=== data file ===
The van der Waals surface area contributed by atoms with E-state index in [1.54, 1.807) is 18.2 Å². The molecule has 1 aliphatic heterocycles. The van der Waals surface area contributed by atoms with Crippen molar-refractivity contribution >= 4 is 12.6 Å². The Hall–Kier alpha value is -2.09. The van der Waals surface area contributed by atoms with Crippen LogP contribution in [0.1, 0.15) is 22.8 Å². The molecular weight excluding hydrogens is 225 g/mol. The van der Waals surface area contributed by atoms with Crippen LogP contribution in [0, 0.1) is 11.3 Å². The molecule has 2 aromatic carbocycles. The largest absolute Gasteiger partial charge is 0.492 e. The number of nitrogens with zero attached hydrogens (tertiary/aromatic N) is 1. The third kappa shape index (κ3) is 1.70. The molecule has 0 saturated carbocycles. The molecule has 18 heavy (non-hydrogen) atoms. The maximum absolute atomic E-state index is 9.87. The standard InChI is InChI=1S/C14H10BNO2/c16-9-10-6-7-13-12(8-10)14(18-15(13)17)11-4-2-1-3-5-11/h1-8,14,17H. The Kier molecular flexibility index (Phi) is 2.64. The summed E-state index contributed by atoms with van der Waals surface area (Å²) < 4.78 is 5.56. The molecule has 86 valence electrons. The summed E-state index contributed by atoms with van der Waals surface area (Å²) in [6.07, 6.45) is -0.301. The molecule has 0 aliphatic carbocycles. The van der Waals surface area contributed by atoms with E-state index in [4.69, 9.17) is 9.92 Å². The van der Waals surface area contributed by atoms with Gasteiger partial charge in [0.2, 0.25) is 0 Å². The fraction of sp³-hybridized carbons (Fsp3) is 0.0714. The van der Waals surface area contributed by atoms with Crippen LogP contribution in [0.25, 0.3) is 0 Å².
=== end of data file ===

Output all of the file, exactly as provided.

The van der Waals surface area contributed by atoms with E-state index in [1.54, 1.807) is 18.2 Å². The molecule has 1 aliphatic heterocycles. The van der Waals surface area contributed by atoms with Crippen molar-refractivity contribution >= 4 is 12.6 Å². The Hall–Kier alpha value is -2.09. The van der Waals surface area contributed by atoms with Crippen LogP contribution in [0.1, 0.15) is 22.8 Å². The molecular weight excluding hydrogens is 225 g/mol. The van der Waals surface area contributed by atoms with Crippen LogP contribution in [0, 0.1) is 11.3 Å². The molecule has 2 aromatic carbocycles. The largest absolute Gasteiger partial charge is 0.492 e. The number of nitrogens with zero attached hydrogens (tertiary/aromatic N) is 1. The third kappa shape index (κ3) is 1.70. The molecule has 0 saturated carbocycles. The molecule has 18 heavy (non-hydrogen) atoms. The maximum absolute atomic E-state index is 9.87. The standard InChI is InChI=1S/C14H10BNO2/c16-9-10-6-7-13-12(8-10)14(18-15(13)17)11-4-2-1-3-5-11/h1-8,14,17H. The Kier molecular flexibility index (Phi) is 2.64. The summed E-state index contributed by atoms with van der Waals surface area (Å²) < 4.78 is 5.56. The molecule has 86 valence electrons. The summed E-state index contributed by atoms with van der Waals surface area (Å²) in [6.07, 6.45) is -0.301. The molecule has 0 aliphatic carbocycles. The van der Waals surface area contributed by atoms with E-state index in [4.69, 9.17) is 9.92 Å². The van der Waals surface area contributed by atoms with Gasteiger partial charge in [0.2, 0.25) is 0 Å². The fraction of sp³-hybridized carbons (Fsp3) is 0.0714. The van der Waals surface area contributed by atoms with Crippen LogP contribution in [0.25, 0.3) is 0 Å².